Techy Thursdays - Grip & Grins

By Stu Hastie 12/10/2015
 

When your mate's just caught his personal best Brown, of course he's going to want a photo of it! And why not too. We spend so much time and effort in chasing that fish, when it finally lies defeated in the net, let's celebrate! A great “grip and grin” or “hero shot” can bring back memories of that special moment for a very long time; something to show the grandkids.

I freely admit that the grip and grin is my nemesis. I hate shooting them, mainly for the fear of not getting the shot. For me, the shot is not really about the fish at all, but more about the angler. To capture the emotion that special fish will evoke, you need to be on point as soon as he hoists it aloft for the very first time. Human emotions change so rapidly, by the time the angler has dipped the fish for a breather and lifted it again for a second time, that smile just isn't going to be the same. Make that first shot about the angler and after that, make the fish the hero.

Treat the fish with the utmost respect. They live in water, and die out of it, so keep them in it for as long as possible. Use a net, and to calm them down while you're removing the fly, flip them upside down. With a wet hand, grab the fish firmly by the wrist of the tail, without squeezing, and flip them upside down. Studies suggest that using a glove for grip removes the fishes slime and breaks down its natural barrier to infection. When the camera's ready, simply flip them up the right way and with the other hand, gently cradle the fish under the pectoral fins, supporting the fishes weight. Accidents happen, and fish will slip away, so if you're crouching or kneeling low to the water, any dropped fish will suffer minimal damage. And it makes for a nicer photo.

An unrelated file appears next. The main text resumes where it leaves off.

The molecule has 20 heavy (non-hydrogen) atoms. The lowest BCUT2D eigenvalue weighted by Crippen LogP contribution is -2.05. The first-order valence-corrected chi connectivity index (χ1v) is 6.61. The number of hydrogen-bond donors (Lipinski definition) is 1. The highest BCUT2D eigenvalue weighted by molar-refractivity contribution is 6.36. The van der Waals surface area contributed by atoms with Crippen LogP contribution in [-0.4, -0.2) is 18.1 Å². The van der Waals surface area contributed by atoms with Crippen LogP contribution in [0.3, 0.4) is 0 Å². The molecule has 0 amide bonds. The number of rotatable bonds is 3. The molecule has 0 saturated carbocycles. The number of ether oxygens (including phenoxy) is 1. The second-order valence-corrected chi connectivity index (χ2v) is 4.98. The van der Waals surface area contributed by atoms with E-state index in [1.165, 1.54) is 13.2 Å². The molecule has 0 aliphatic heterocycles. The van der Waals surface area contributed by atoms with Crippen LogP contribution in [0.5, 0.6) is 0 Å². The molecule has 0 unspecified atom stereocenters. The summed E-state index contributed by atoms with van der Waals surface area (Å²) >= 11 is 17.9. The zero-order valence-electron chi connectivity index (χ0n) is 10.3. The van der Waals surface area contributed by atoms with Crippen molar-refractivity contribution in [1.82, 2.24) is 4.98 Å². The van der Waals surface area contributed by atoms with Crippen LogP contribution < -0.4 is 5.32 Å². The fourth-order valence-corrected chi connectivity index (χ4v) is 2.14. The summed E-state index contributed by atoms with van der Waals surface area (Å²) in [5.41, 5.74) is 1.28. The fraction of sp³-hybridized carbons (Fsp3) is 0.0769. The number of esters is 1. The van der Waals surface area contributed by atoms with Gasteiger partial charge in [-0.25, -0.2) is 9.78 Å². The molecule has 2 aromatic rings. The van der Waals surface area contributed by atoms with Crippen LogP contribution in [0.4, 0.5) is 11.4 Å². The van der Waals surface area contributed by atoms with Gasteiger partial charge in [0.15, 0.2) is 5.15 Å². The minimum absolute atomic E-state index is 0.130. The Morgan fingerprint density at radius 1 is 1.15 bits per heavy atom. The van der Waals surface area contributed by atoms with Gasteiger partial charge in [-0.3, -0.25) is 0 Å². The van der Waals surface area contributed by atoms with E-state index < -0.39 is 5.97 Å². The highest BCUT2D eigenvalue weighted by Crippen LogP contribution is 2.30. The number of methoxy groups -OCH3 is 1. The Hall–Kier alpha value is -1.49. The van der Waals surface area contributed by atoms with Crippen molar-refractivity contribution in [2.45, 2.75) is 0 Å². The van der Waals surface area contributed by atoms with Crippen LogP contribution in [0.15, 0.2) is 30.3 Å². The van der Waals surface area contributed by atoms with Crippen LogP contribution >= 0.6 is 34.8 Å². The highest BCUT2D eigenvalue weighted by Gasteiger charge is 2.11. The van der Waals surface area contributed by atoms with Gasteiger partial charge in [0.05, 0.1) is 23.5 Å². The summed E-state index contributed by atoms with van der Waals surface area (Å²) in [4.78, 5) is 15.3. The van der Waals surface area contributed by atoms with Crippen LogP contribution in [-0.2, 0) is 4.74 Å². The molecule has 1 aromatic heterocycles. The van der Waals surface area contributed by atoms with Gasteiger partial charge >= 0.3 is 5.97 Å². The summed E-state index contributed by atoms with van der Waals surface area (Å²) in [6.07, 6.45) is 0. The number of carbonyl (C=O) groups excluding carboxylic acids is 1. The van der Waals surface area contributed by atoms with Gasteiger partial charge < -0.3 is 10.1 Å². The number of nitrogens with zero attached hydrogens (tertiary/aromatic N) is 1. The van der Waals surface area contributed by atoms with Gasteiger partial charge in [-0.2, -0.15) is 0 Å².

Here's a few thoughts on shooting grip and grins:

  • Be bossy. Tell the angler what you want him to do
  • Make sure the fish is clean and you get it's good side
  • Consider if you want to leave the fly in the fishes mouth; escaping fish have been known to break rods
  • Remove sunglasses and buffs, hats optional, but make sure you throw some light under the hat and watch out for “hat head” on a long day
  • Use fill flash, or off-camera flash or a reflector to get a more dynamic angle of light
  • A reflector is a low tech alternative to a flash so long as you've got someone to hold it
  • A long lens and a wide aperature will help isolate the subject from the background
  • Get the camera to the same level as the angler
  • When framing up the shot, remove the clutter. Get the net man to shift, and watch out for backpacks and other distractions
  • Don't cramp the frame and cut off heads. Give them some space and a bit of wiggle room in case you need to straighten the horizon
  • Review your shots as you go, and keep shooting till you get it right